The mental health of Aboriginal peoples: transformations of identity and community

Can J Psychiatry. 2000 Sep;45(7):607-16. doi: 10.1177/070674370004500702.

Abstract

This paper reviews some recent research on the mental health of the First Nations, Inuit, and Métis of Canada. We summarize evidence for the social origins of mental health problems and illustrate the ongoing responses of individuals and communities to the legacy of colonization. Cultural discontinuity and oppression have been linked to high rates of depression, alcoholism, suicide, and violence in many communities, with the greatest impact on youth. Despite these challenges, many communities have done well, and research is needed to identify the factors that promote wellness. Cultural psychiatry can contribute to rethinking mental health services and health promotion for indigenous populations and communities.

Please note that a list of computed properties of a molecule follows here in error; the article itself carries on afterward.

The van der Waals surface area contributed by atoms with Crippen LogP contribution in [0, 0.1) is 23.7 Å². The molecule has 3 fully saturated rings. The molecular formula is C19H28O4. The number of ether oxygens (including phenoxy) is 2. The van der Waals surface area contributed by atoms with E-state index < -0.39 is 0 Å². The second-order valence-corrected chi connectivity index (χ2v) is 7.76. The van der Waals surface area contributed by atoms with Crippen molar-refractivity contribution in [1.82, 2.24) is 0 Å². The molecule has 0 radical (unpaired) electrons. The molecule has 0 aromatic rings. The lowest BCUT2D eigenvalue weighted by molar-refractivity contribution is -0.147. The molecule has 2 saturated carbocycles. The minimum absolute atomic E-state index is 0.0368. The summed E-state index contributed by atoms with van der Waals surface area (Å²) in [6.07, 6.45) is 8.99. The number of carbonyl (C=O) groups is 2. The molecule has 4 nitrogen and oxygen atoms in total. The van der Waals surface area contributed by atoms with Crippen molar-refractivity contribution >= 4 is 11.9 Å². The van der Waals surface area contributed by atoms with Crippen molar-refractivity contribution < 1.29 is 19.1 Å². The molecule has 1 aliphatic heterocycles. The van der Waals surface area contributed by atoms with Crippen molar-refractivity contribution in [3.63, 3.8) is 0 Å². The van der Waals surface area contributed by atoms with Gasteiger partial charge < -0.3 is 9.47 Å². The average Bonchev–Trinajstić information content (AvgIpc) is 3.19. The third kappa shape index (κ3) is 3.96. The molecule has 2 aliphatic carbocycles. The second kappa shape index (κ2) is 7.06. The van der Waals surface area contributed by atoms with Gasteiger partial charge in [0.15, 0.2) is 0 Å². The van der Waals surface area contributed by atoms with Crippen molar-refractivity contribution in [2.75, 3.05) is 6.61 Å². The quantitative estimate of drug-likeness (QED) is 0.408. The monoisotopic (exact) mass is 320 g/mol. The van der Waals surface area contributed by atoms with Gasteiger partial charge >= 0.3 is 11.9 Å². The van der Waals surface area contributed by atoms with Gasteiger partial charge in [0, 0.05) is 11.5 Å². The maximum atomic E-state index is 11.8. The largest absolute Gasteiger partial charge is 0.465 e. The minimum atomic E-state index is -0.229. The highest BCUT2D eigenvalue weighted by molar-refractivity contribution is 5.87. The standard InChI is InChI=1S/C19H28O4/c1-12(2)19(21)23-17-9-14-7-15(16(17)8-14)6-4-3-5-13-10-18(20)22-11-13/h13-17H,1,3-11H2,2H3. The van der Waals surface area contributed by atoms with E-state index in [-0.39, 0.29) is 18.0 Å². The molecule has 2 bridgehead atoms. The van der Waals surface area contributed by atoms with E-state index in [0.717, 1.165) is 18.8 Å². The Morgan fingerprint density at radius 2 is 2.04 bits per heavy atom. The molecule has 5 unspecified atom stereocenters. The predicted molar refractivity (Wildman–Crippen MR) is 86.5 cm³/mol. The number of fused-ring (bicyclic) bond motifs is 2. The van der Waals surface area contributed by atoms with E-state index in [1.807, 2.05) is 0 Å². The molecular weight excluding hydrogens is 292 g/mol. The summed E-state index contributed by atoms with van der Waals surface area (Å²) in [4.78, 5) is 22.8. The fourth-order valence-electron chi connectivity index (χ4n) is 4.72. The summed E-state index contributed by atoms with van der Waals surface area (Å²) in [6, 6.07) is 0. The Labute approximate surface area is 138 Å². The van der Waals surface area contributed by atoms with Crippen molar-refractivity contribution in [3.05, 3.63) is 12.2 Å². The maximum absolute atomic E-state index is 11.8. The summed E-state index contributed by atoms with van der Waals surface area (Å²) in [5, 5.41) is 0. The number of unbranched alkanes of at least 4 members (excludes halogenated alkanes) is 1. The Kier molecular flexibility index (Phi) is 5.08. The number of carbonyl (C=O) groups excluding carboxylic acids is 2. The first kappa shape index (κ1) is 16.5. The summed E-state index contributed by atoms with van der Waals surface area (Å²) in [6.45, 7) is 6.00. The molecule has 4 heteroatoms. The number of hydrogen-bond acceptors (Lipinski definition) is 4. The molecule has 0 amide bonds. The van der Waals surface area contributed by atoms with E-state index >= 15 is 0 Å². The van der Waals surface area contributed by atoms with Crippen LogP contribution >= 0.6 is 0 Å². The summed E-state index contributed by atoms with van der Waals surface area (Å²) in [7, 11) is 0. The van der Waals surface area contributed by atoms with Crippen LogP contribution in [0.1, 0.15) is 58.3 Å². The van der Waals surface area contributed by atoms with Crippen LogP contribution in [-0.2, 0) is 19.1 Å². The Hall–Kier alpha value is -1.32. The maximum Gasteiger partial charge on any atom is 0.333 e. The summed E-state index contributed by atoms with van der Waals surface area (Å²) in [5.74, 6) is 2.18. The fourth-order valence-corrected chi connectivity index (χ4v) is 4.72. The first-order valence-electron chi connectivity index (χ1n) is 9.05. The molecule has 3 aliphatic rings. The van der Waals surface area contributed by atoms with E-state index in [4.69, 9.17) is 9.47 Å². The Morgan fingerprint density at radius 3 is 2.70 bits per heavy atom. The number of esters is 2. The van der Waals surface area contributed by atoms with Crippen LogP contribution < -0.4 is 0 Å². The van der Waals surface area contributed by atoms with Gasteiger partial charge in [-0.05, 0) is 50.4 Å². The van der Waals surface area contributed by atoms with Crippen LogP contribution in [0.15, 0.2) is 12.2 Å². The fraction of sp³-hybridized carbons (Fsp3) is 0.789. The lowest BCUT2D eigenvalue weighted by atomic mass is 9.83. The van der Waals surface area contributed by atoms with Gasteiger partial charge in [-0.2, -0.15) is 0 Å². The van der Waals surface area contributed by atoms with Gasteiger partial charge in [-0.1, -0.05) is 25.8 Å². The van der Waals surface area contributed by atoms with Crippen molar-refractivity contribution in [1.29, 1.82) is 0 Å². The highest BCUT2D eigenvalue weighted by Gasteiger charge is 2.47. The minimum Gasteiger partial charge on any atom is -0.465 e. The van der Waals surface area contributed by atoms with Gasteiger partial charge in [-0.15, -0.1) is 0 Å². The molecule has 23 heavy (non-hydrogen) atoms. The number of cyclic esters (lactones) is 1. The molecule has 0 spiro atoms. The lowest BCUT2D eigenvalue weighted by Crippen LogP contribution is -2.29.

Publication types

  • Review

MeSH terms

  • Anthropology, Cultural
  • Canada
  • Cultural Diversity
  • Humans
  • Indians, North American / psychology*
  • Inuits / psychology*
  • Mental Disorders / ethnology*
  • Social Environment*
  • Social Identification*